This was the first year I simply gave my brother money and told him, “Buy your kids something they want for Christmas and tell them it’s from me!” There was a tinge of guilt in my voice during this transaction. At some point, the kids grow up, are “impossible to buy for,” and trying to figure out what each niece and nephew wants is more trouble than it’s worth.
The pressure of buying gifts has always weighed heavy on me, especially this time of year. I know, I know, that’s not what the season is about. But whether it’s your spouse, or cousin, or coworker, watching someone unwrap an unexpected present and seeing their eyes light up with joy never gets old.
The problem is the bar for that to happen continues to get higher and higher. In this era of connectivity and instant gratification, surprising someone in general is more difficult. Everyone has everything or knows someone who does. And collectively, they have already posted about it or seen it online.
After transitioning to the uncle who doles out cash for Christmas, I began thinking about the most surprised and gratified I have ever been by a gift. The irony of this exercise was I couldn’t immediately think of any. To be sure, I’ve been blessed with amazing people in my life who have generously given me thoughtful items over my lifetime. But I had to rack my brain to remember what they were.
There was the puppy, Rupert, a cairn terrier given to me by my parents when I was a kid. On Christmas Eve, my dad told me I was getting a hamster, so when the small dog ran toward me, I thought it was the strangest looking animal in the world.
I mulled it over a little while longer. I recalled other memorable gifts, from bicycles, to video games consoles, to a framed newspaper of the Chicago Tribune the day after my beloved Cubs finally won the World Series.
On the other hand, experiences of holiday gatherings sat at the forefront of my memories – there for me to relive when I need to be reminded why I love this time of year. My dad pulling my brother and me on sleds behind his car. My childhood home lit up like a casino more than a month before the big day. And my mother cooking for a week to make sure the Christmas Eve feast would be the best meal of the year.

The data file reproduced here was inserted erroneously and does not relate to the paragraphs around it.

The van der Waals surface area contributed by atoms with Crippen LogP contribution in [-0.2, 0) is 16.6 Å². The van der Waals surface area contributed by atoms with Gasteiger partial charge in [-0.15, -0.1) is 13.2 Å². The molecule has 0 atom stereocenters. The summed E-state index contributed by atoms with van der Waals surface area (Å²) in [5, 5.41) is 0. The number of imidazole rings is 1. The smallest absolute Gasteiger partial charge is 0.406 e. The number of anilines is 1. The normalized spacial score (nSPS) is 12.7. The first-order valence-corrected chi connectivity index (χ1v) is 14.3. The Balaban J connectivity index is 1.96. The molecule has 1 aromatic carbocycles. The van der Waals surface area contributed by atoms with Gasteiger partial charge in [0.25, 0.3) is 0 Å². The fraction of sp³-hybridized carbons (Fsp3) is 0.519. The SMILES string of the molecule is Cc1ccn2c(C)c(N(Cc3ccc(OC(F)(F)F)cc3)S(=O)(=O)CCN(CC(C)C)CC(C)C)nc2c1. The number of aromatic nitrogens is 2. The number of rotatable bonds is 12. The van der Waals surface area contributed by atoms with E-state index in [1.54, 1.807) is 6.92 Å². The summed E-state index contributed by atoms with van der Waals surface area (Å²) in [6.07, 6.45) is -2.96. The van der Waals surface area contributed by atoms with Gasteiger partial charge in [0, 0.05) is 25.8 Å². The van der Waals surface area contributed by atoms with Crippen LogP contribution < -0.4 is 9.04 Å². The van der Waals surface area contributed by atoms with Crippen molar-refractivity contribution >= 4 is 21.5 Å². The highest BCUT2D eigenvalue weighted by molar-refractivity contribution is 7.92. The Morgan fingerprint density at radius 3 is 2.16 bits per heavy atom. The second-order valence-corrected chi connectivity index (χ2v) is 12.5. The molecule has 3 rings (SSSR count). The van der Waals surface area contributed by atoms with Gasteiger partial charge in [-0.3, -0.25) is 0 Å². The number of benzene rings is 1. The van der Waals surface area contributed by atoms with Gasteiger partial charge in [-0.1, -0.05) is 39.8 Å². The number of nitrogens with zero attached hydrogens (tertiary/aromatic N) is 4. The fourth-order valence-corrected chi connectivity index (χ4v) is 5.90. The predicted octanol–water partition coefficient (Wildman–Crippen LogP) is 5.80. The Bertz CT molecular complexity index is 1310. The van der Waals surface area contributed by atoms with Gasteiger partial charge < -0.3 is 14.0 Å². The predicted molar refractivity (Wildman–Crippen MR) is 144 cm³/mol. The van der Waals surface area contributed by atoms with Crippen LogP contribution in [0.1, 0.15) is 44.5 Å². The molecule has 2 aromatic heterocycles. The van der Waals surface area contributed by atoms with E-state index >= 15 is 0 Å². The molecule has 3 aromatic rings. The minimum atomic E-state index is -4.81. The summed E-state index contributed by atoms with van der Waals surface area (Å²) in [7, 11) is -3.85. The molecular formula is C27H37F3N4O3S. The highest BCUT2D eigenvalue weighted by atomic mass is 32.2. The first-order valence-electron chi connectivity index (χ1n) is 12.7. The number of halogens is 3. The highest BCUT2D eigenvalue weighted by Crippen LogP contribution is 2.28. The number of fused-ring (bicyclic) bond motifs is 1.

Now that I’m older, I’ve started my own traditions by making chili and crab the night of Christmas Eve for anyone who wants to celebrate with me. There is dancing, and jokes and boardgames and, yes, gifts.
There are always gifts, but I really can’t tell you what I got last year, or the year before that. I’m sure it was practical. Something like a vest, or a sweater, or some outdoor gear I always wanted but never bought. Perhaps it was a new pitching wedge for my golf set. I guess this is a roundabout way of arguing that gifts don’t matter – at least not as much as we want to believe.
People like me begin getting anxious in December after watching endless television commercials of couples giving each other brand new cars with giant bows on them. In reality, the recipient is bored with their new Lexus within a week.
The holidays, it turns out, are mostly about the experiences you create with your friends and family. That’s it. That’s what you will remember most after the shine of your gifts wear off.
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